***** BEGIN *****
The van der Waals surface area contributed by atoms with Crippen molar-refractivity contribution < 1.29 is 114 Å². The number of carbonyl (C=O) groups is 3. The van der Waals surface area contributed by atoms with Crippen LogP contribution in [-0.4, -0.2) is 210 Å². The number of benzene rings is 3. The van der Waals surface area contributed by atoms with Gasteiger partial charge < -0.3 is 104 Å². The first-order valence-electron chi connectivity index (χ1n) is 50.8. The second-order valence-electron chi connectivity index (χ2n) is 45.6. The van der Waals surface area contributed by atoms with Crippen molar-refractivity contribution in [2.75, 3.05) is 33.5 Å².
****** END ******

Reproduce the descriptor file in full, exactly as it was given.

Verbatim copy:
The van der Waals surface area contributed by atoms with Crippen molar-refractivity contribution < 1.29 is 114 Å². The number of carbonyl (C=O) groups is 3. The van der Waals surface area contributed by atoms with Crippen LogP contribution in [-0.4, -0.2) is 210 Å². The number of benzene rings is 3. The van der Waals surface area contributed by atoms with Gasteiger partial charge < -0.3 is 104 Å². The first-order valence-electron chi connectivity index (χ1n) is 50.8. The second-order valence-electron chi connectivity index (χ2n) is 45.6. The van der Waals surface area contributed by atoms with Crippen molar-refractivity contribution in [2.75, 3.05) is 33.5 Å².